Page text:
Peter Sixsmith watches more live football than many a couch a potato sees on the box. Not for him the second hand delights of Roma v Lazio or the small screen experience of Hamilton Accies v Dundee United when there’s a live match on somewhere. There is of course the odd occasion when he’ll don the velvet smoking jacket and tasseled night cap, nursing a small measure of Tallisker single malt and see what’s on ESPN but more often than not he’ll brave the fickle North Eastern weather and get his fix at some obscure non league ground. But this week, despite the profound disappointment brought on by Saturday’s visit to the Stadium of Light, he was back there on Tuesday, this time to see how the Development Squad is developing. It was the Under 18s actually but why let that stand in the way of a Donleaveyesque introduction.
Here’s his report on how the mini Tractor Boys failed to turn over the grass roots of Sunderland AFC.
IPSWICH FA YOUTH CUP
SAFC 3 Ipswich Town 1
On Monday, I was summoned to a meeting in London Town by the prop./ed. where I was told in no uncertain terms that I needed to get my finger out and do some grass roots work.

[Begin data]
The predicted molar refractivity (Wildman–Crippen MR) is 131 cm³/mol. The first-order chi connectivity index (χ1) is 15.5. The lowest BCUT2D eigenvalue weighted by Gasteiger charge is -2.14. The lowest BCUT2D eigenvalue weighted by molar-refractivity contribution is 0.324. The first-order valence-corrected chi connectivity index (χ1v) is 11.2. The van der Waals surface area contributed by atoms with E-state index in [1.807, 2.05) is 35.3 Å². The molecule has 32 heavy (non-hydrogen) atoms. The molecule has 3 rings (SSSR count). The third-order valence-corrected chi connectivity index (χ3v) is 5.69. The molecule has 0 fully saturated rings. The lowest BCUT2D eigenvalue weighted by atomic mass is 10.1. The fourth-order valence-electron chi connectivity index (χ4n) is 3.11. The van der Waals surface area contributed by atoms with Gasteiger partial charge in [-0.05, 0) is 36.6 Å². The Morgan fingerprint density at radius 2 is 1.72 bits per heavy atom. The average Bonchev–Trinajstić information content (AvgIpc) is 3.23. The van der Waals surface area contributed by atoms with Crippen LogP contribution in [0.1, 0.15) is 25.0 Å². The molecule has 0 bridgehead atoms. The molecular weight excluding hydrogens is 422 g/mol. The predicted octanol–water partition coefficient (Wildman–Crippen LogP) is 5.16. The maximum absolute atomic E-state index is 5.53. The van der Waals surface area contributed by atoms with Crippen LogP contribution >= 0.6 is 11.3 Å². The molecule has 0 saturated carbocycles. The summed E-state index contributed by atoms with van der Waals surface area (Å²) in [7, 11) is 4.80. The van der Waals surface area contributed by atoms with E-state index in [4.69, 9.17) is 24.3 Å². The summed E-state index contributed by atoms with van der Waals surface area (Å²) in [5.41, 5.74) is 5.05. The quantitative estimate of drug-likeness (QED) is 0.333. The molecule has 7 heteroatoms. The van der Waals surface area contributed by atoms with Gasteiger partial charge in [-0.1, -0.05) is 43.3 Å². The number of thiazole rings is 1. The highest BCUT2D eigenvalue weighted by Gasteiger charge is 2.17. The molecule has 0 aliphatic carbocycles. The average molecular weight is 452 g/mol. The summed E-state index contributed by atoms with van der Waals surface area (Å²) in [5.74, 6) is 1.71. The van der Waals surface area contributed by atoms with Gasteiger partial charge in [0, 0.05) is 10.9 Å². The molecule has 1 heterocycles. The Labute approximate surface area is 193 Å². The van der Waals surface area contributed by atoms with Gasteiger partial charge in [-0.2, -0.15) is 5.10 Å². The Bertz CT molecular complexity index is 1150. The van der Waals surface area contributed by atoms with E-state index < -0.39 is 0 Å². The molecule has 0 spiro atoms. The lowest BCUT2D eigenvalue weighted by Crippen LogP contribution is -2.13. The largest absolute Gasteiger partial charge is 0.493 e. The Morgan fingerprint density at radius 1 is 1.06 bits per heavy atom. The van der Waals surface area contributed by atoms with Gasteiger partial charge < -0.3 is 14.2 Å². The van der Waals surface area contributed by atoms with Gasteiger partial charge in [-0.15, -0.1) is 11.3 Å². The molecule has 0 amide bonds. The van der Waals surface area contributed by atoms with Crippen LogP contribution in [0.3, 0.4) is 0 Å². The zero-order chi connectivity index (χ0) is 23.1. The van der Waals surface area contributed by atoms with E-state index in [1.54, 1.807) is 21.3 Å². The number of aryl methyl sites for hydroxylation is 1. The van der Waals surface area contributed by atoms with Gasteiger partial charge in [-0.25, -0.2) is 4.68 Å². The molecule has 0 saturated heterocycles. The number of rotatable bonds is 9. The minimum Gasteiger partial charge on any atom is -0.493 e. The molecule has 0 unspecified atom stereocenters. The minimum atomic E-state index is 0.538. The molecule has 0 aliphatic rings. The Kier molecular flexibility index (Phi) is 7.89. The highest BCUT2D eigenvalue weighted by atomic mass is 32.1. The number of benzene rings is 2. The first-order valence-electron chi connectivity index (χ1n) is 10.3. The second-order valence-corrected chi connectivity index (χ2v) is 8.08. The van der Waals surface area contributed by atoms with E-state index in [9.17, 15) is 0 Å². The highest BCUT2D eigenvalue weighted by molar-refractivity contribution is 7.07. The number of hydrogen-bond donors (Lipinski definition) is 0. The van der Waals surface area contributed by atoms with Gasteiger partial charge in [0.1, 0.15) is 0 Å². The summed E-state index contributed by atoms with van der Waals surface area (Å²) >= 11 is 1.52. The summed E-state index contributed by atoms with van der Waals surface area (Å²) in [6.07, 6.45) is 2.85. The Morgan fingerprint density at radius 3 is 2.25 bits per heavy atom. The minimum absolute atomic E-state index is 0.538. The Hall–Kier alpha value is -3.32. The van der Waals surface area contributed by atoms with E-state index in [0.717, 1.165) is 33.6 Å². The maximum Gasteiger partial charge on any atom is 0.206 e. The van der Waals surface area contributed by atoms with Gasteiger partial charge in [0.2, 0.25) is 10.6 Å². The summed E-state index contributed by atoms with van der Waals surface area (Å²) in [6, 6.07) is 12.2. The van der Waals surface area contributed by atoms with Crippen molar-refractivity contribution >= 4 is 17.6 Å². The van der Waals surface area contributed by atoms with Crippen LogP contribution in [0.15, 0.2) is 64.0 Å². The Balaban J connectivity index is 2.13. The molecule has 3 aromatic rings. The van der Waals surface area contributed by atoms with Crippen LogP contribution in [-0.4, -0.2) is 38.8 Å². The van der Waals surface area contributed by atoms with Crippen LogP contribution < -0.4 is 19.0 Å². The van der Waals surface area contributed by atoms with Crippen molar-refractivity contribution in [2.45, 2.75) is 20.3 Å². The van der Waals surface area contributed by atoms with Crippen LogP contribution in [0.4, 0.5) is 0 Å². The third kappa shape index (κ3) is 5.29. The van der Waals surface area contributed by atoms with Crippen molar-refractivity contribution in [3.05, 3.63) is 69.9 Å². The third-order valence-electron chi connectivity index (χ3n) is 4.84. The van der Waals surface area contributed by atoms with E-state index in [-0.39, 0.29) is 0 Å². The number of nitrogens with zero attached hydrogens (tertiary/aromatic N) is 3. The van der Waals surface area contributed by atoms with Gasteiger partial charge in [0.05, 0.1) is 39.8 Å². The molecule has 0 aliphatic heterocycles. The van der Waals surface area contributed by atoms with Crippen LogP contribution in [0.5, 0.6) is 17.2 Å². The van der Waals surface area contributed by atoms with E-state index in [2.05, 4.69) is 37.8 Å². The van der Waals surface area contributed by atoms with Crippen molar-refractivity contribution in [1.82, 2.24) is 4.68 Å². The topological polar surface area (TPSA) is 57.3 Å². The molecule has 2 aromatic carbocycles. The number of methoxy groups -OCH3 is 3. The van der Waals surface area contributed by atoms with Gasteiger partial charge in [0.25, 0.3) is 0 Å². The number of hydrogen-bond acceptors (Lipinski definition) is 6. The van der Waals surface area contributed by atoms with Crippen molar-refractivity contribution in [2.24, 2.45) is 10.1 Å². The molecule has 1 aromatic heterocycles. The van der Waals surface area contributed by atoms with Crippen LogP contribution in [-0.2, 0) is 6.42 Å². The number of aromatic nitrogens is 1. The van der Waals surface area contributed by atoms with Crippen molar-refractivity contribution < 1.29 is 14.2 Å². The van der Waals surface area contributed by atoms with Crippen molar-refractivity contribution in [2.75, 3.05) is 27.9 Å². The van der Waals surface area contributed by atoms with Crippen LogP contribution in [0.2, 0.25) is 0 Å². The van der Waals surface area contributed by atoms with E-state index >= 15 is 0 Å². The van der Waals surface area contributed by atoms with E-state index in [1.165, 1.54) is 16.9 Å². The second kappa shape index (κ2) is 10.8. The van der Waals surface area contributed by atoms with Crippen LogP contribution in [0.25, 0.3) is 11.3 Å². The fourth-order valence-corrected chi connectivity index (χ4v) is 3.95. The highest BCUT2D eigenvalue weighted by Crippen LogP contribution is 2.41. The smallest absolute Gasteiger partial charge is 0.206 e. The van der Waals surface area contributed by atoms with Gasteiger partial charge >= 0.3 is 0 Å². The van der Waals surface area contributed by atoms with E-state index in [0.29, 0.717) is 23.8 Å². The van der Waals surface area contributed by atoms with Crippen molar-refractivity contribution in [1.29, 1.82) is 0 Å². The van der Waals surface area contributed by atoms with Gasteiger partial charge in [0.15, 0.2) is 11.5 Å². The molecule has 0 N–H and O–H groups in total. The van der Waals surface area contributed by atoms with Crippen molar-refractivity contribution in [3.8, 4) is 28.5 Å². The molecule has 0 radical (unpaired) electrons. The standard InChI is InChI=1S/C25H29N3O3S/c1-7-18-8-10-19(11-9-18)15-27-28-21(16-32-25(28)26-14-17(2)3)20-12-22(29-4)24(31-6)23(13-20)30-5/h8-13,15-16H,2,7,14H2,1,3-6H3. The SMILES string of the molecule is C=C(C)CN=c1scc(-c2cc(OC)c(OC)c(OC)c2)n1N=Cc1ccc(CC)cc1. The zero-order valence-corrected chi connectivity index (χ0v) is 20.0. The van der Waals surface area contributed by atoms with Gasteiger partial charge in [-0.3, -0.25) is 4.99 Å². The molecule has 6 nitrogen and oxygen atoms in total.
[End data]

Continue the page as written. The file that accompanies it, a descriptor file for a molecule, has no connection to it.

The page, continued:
“It’s all right sitting in the comfort of East Stand Row 30, Seat 404, but we want some more basic stuff”, he thundered. “Get yourself to the Youth Cup game on Tuesday night, or we could well be looking at a contract termination – minus the kind of settlement that the likes of Jozy will walk away with.”
With my tail firmly between my legs and the prop’s cigar smoke clinging to my nostrils, I scampered back to Kings Cross and undertook to produce a piece that showed how the current crop of Academy players would soon be gracing the Premier League and then the Champions League and the great stadiums of Europe in SAFC colours. If Southampton could do it, why not Sunderland? If they can turn out the likes of Shaw, Ward-Prowse, Walcott and Bale, why shouldn’t we?
Our Academy has not done a great deal over the last few years. Henderson and Colback were the last full graduates and they are plying their trade (love that cliché) away from the Stadium of Light now. Jordan Pickford is highly thought of and is doing well at Bradford City, despite being sent off on Saturday, but outfield players are few and far between.
I recently saw Ryan Noble, who I once genuinely enthused about, playing for Durham City at Shildon, where he turned in such an anodyne performance that he was unrecognisable from the blonde bombshell who rattled in a hat trick against the Mags in an Under 21 fixture. Jordan Cook is at Walsall, Craig Lynch at Spennymoor and Jordan Laidler at Newton Aycliffe; all had good pedigrees, all looked good at Under 18 and 19 level; all failed to make the grade at first team level.
We could add others, but the idea is to focus on the here and now and identify the positives. So, here goes.
We won 3-1 and now face Newcastle United at home in the next round. It did snow but it didn’t settle. I had superb fish and chips at Colman’s in South Shields. I enjoyed the craic with good friends. I sat in a padded seat so yah, boo, sucks to the prop.